Editor’s Note: Sometimes it’s the first line of a story that grabs you, but in this case, it was the last. The very last sentence in fact. Adam Craniotes, co-founder of RedBar Group and longtime friend of Time+Tide (go on a virtual tour of NYC with the big man here, just don’t drive home afterwards, that Bloody Mary looks bloody strong) recently penned a review of the Patek Philippe: The Art of Watches Grand Exhibition and it concludes with these words: All in all, it’s hard to overstate just how incredible – and important – this exhibition is. At a time when the industry is reeling from a worldwide economic downturn, buyer reluctance in the face of years of out of control price hikes, and indifference from a new generation of consumers, the Art of Watches Grand Exhibition makes a compelling case for traditional watchmaking as a relevant exercise to novices and seasoned collectors alike. The occasional tremors of FOMO (fear of missing out, on horological majesty) that had afflicted all in the T+T office since the exhibition was announced swelled in my chest to full blown, full body envy. I had it bad. The exhibition was incredible, important. So, damn. How could we transport… Read More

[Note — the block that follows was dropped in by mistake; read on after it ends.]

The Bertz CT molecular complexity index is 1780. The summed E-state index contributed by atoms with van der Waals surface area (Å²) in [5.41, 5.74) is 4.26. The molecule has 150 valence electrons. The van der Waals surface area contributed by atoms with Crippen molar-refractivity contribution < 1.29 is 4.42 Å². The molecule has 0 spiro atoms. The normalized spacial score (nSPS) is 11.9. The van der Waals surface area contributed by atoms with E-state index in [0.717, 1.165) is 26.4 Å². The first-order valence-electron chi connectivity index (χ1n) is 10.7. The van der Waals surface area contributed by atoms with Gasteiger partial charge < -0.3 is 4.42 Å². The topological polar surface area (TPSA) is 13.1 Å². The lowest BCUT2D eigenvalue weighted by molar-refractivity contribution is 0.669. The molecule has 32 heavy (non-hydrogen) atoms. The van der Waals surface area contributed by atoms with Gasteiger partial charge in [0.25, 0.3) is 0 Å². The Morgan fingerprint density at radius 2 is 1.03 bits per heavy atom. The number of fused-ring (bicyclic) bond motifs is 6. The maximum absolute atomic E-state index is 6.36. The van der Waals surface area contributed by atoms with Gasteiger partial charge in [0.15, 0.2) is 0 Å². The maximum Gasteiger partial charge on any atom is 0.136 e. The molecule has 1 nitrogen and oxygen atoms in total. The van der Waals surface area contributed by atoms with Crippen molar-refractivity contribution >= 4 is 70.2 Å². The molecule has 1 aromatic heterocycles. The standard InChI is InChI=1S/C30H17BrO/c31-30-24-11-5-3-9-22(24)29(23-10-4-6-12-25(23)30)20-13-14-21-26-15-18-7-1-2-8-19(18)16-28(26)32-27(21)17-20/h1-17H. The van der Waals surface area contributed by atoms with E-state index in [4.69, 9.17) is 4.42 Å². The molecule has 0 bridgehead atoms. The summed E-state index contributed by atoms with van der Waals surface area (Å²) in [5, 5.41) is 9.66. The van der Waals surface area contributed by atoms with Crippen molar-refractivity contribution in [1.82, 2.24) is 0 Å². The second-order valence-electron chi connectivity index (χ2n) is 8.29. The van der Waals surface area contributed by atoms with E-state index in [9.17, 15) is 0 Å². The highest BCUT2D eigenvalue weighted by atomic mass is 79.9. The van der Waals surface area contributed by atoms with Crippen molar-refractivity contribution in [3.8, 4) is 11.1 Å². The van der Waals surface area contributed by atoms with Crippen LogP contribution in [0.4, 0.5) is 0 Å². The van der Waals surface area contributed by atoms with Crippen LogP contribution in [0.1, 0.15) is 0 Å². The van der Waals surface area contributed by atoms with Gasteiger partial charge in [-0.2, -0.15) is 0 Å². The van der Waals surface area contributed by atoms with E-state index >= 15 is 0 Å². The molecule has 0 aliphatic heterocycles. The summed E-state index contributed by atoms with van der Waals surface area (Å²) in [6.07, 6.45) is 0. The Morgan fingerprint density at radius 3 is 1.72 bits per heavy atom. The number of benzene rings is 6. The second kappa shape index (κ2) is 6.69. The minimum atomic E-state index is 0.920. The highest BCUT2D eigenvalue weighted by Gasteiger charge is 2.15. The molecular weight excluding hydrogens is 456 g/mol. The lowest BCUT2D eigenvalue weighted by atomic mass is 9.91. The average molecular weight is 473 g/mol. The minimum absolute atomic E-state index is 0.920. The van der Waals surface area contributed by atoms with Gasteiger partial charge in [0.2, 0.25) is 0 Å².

Heritage is here to stay. What started as a trend intended to appeal to the hard core of collectors has slipped into the mainstream, and somewhere along the way it became a key pillar in major brands’ release strategies. In 2007 it was very much novelty, now it’s the new normal. Case in point is Patek Philippe’s hero model of 2017 – the 5320G Perpetual Calendar, an undeniably handsome take on a very Patek complication. The 5320G is not a remake of a particular vintage reference (though it does bear a striking resemblance to the ref. 3448); rather it’s a melange of mid-century design codes, neatly combined in a 40mm white gold, retro-modernist package. Most of the attention heaped upon the 5320G has focused on the dial, and it’s easy to see why. The layout is balanced, with day and month apertures at the top, and a moonphase display and pointer date at the bottom. The functions at six are flanked by relatively discreet portholes displaying day/night and leap year indicators respectively. Aside from that the dial is a very warm ivory or cream colour, paired with applied black gold Arabic numerals and syringe-style hands. Both hands and numerals are… Read More